March 14, 2012
Promiscuous Bee Queen Ensures Healthier Bee Colony
A new Wellesley College study shows that a queen bee´s promiscuity benefits the hive. Dr. Heather Mattila studied the lives of bee colonies and discovered that the more genetically diverse the worker bee, the healthier they are. These bees become so genetically diverse when the queen bee mates with multiple bees.
Research in bees has been growing in recent years in order to better understand and protect them. According to the U.S. Department of Agriculture, the honey bee population has been decreasing by 30% each year since 2007 due to Colony Collapse Disorder (CCD). As pollinators, bees play a very important role in agriculture and food supply. If the bees continue to disappear, food shortages could occur.
The cause of CCD remains a mystery, but researchers like Dr. Mattila have long believed that genetic diversity within a colony could be the key to healthier and heartier bees.
This new study provides insight on how the bee colonies become so genetically diverse.
Dr. Mattila and L.G. Newton, a microbiologist at Indiana University led the research team that compared two different groups of honey bee colonies. The first group colonies was comprised of genetically diverse bees, produced by a a promiscuous bee queen that had taken 15 different mates. The second group of bee colonies largely shared the same genetics, produced by a queen who had only taken one mate. By using a advanced molecular technique that had never been used before, 16S rRNA, the team studied active bacteria in the honey bees across the colonies. What the research team found surprised them.
According to their research, the genetically diverse honey bee colonies showed 1,105 different species of active bacteria. These bacteria were much more varied and in greater number than the genetically uniform colonies of honey bees, in whom researchers only found 781 species of bacteria. In addition, the active bacteria found within the first group of honey bees consisted of 40% potentially helpful bacteria. The bacteria in the second group of honey bees, however, consisted of of 127% more potential pathogens.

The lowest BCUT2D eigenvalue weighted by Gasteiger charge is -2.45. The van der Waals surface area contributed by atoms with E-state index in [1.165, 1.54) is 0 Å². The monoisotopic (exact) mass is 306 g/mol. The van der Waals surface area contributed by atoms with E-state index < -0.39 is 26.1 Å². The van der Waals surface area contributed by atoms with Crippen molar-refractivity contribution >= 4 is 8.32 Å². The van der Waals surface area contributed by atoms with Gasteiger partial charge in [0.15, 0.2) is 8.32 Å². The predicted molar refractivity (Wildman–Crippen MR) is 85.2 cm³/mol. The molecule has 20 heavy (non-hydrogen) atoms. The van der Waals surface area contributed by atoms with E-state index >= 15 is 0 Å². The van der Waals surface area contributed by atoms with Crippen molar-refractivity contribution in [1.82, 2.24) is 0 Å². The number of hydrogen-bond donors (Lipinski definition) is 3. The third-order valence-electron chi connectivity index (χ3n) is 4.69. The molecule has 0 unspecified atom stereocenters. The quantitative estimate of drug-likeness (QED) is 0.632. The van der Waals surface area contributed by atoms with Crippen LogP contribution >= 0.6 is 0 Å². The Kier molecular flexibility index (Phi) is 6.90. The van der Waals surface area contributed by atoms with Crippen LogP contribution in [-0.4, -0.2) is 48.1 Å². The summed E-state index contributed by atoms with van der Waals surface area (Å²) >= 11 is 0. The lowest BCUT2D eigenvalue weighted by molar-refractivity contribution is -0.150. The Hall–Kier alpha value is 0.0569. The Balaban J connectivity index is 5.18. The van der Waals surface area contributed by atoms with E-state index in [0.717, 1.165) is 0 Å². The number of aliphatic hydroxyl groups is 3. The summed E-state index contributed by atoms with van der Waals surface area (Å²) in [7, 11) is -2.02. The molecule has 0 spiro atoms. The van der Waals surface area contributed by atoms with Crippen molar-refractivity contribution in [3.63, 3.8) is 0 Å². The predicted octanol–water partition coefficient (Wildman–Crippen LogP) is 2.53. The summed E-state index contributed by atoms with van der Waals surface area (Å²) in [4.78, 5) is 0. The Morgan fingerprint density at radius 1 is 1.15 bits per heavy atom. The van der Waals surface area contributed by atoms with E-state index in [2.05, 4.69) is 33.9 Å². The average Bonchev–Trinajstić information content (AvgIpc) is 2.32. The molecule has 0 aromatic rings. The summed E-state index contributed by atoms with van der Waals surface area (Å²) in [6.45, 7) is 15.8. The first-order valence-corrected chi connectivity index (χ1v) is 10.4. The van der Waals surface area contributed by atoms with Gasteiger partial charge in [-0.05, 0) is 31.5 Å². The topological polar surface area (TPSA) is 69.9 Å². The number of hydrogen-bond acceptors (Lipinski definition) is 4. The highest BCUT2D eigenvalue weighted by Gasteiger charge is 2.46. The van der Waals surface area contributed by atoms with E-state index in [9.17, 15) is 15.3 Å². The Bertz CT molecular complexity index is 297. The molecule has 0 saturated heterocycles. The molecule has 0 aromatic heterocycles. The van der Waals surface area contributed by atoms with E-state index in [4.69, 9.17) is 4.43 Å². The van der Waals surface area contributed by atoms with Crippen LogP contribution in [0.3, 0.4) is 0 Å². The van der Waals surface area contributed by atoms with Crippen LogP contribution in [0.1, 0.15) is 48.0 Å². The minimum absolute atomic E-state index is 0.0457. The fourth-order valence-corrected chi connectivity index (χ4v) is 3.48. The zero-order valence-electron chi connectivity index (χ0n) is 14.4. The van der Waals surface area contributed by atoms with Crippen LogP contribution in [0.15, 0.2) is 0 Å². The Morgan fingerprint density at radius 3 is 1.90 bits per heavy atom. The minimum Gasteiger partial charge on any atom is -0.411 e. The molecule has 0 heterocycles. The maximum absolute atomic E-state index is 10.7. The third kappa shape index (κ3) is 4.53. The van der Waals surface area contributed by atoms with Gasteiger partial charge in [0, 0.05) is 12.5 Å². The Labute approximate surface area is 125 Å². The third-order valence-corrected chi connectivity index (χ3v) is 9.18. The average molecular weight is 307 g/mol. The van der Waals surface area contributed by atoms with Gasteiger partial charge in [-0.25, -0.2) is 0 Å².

The team then made another discovery: The genetically diverse group of honey bees also carried 4 bacteria that are usually found in other animals (such as cows and humans) to aid in food digestion. Many of these bacteria had never been found in honey bees before.
“We´ve never known how healthier bees are generated by genetic diversity, but this study provides strong clues,” said Mattila. “Our findings suggest that genetically diverse honey bees have the advantage of broader microbial communities, which may be key to improving colony health and nutrition–and to understanding factors that can mitigate honey bee decline.”
Newton said in the press release, “We found that genetically diverse colonies have a more diverse, healthful, active bacterial community. Conversely, genetically uniform colonies had a higher activity of potential plant and animal pathogens in their digestive tracts.”
Just like humans, bees depend on healthy bacteria in their guts to ward off disease and infection, as well as digest and ferment food. In bees, these healthy bacteria are used to transform pollen collected by worker bees into a nutritious food substance called “bee bread”.
According to Mattila, this promiscuity in bee queens is unusual in other parts of the insect world: “It shows one of the many ways that the function of a honey bee colony is enhanced when a queen mates promiscuously, which is an unusual behavior for social insects. Most bees, ants, and wasp queens mate singly and produce colonies of closely related, single family workers.”
Dr. Heather Mattila shares her work with other bee researchers and bee enthusiasts, hoping that together they will be able to prevent CCD.
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